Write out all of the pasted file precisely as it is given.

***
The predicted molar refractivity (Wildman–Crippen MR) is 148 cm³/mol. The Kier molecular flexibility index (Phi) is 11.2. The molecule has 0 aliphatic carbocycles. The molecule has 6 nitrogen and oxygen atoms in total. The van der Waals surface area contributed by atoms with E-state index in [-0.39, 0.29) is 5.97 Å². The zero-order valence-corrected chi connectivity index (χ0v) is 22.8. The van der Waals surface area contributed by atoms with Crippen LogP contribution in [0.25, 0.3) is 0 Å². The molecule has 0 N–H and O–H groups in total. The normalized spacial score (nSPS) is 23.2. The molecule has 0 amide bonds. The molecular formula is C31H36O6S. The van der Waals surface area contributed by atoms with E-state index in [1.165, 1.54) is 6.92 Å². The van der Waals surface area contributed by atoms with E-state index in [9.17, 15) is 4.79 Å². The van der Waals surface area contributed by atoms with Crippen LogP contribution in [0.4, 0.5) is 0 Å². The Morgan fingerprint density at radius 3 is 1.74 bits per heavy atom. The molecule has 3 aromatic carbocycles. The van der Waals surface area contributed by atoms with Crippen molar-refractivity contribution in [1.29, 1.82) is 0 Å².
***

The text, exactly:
The predicted molar refractivity (Wildman–Crippen MR) is 148 cm³/mol. The Kier molecular flexibility index (Phi) is 11.2. The molecule has 0 aliphatic carbocycles. The molecule has 6 nitrogen and oxygen atoms in total. The van der Waals surface area contributed by atoms with E-state index in [-0.39, 0.29) is 5.97 Å². The zero-order valence-corrected chi connectivity index (χ0v) is 22.8. The van der Waals surface area contributed by atoms with Crippen LogP contribution in [0.25, 0.3) is 0 Å². The molecule has 0 N–H and O–H groups in total. The normalized spacial score (nSPS) is 23.2. The molecule has 0 amide bonds. The molecular formula is C31H36O6S. The van der Waals surface area contributed by atoms with E-state index in [1.165, 1.54) is 6.92 Å². The van der Waals surface area contributed by atoms with E-state index in [9.17, 15) is 4.79 Å². The van der Waals surface area contributed by atoms with Crippen LogP contribution in [0.4, 0.5) is 0 Å². The Morgan fingerprint density at radius 3 is 1.74 bits per heavy atom. The molecule has 3 aromatic carbocycles. The van der Waals surface area contributed by atoms with Crippen molar-refractivity contribution in [1.29, 1.82) is 0 Å².